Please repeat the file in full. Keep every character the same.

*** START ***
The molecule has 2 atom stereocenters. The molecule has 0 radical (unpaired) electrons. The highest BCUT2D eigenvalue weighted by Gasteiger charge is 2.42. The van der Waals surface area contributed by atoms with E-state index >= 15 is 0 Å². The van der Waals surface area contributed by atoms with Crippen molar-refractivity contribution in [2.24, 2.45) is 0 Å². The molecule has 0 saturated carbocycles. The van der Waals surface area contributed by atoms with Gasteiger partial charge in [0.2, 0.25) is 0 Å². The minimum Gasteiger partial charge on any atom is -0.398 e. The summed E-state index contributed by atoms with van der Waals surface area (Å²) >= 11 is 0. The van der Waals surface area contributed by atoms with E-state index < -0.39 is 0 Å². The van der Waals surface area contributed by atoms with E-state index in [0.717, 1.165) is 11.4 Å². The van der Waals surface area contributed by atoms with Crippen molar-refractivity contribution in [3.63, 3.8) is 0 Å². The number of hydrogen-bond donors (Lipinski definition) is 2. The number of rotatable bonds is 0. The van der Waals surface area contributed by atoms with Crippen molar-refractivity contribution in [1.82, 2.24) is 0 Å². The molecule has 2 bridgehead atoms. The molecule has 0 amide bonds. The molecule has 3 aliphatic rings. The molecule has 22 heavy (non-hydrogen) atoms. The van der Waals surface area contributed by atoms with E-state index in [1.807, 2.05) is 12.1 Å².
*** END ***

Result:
The molecule has 2 atom stereocenters. The molecule has 0 radical (unpaired) electrons. The highest BCUT2D eigenvalue weighted by Gasteiger charge is 2.42. The van der Waals surface area contributed by atoms with E-state index >= 15 is 0 Å². The van der Waals surface area contributed by atoms with Crippen molar-refractivity contribution in [2.24, 2.45) is 0 Å². The molecule has 0 saturated carbocycles. The van der Waals surface area contributed by atoms with Gasteiger partial charge in [0.2, 0.25) is 0 Å². The minimum Gasteiger partial charge on any atom is -0.398 e. The summed E-state index contributed by atoms with van der Waals surface area (Å²) >= 11 is 0. The van der Waals surface area contributed by atoms with E-state index < -0.39 is 0 Å². The van der Waals surface area contributed by atoms with E-state index in [0.717, 1.165) is 11.4 Å². The van der Waals surface area contributed by atoms with Crippen molar-refractivity contribution in [3.63, 3.8) is 0 Å². The number of hydrogen-bond donors (Lipinski definition) is 2. The number of rotatable bonds is 0. The van der Waals surface area contributed by atoms with Crippen molar-refractivity contribution in [1.82, 2.24) is 0 Å². The molecule has 2 bridgehead atoms. The molecule has 0 amide bonds. The molecule has 3 aliphatic rings. The molecule has 22 heavy (non-hydrogen) atoms. The van der Waals surface area contributed by atoms with E-state index in [1.807, 2.05) is 12.1 Å².